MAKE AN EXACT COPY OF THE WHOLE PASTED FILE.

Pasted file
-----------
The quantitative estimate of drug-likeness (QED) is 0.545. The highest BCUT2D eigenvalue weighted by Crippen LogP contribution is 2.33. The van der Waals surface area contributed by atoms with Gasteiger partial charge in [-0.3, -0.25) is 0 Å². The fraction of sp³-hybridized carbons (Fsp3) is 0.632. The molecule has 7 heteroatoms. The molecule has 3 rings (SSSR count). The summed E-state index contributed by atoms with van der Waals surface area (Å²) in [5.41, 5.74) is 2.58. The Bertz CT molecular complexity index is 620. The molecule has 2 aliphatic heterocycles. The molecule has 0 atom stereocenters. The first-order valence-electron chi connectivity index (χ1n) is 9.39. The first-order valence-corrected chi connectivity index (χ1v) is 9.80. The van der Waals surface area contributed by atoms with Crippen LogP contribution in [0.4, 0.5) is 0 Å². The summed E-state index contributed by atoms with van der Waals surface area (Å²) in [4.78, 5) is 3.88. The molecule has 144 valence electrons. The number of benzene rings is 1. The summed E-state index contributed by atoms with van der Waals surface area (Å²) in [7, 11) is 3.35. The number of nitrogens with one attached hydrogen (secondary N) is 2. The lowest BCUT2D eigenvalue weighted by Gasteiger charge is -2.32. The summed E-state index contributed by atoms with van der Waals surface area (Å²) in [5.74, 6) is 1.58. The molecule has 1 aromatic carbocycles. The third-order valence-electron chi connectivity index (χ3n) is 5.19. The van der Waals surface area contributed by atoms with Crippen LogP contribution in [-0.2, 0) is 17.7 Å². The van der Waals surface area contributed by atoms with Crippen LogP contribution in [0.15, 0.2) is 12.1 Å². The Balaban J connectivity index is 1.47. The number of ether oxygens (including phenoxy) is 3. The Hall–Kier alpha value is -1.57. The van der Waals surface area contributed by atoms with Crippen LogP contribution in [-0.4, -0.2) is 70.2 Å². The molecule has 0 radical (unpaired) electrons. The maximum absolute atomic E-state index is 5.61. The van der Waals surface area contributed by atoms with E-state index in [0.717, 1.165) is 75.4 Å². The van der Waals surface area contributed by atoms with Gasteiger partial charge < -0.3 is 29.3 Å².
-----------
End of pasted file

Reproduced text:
The quantitative estimate of drug-likeness (QED) is 0.545. The highest BCUT2D eigenvalue weighted by Crippen LogP contribution is 2.33. The van der Waals surface area contributed by atoms with Gasteiger partial charge in [-0.3, -0.25) is 0 Å². The fraction of sp³-hybridized carbons (Fsp3) is 0.632. The molecule has 7 heteroatoms. The molecule has 3 rings (SSSR count). The summed E-state index contributed by atoms with van der Waals surface area (Å²) in [5.41, 5.74) is 2.58. The Bertz CT molecular complexity index is 620. The molecule has 2 aliphatic heterocycles. The molecule has 0 atom stereocenters. The first-order valence-electron chi connectivity index (χ1n) is 9.39. The first-order valence-corrected chi connectivity index (χ1v) is 9.80. The van der Waals surface area contributed by atoms with Crippen LogP contribution in [0.4, 0.5) is 0 Å². The summed E-state index contributed by atoms with van der Waals surface area (Å²) in [4.78, 5) is 3.88. The molecule has 144 valence electrons. The number of benzene rings is 1. The summed E-state index contributed by atoms with van der Waals surface area (Å²) in [7, 11) is 3.35. The number of nitrogens with one attached hydrogen (secondary N) is 2. The lowest BCUT2D eigenvalue weighted by Gasteiger charge is -2.32. The summed E-state index contributed by atoms with van der Waals surface area (Å²) in [5.74, 6) is 1.58. The molecule has 1 aromatic carbocycles. The third-order valence-electron chi connectivity index (χ3n) is 5.19. The van der Waals surface area contributed by atoms with Crippen LogP contribution in [-0.2, 0) is 17.7 Å². The van der Waals surface area contributed by atoms with Crippen LogP contribution in [0.15, 0.2) is 12.1 Å². The Balaban J connectivity index is 1.47. The number of ether oxygens (including phenoxy) is 3. The Hall–Kier alpha value is -1.57. The van der Waals surface area contributed by atoms with Crippen LogP contribution in [-0.4, -0.2) is 70.2 Å². The molecule has 0 radical (unpaired) electrons. The maximum absolute atomic E-state index is 5.61. The van der Waals surface area contributed by atoms with E-state index in [0.717, 1.165) is 75.4 Å². The van der Waals surface area contributed by atoms with Gasteiger partial charge < -0.3 is 29.3 Å².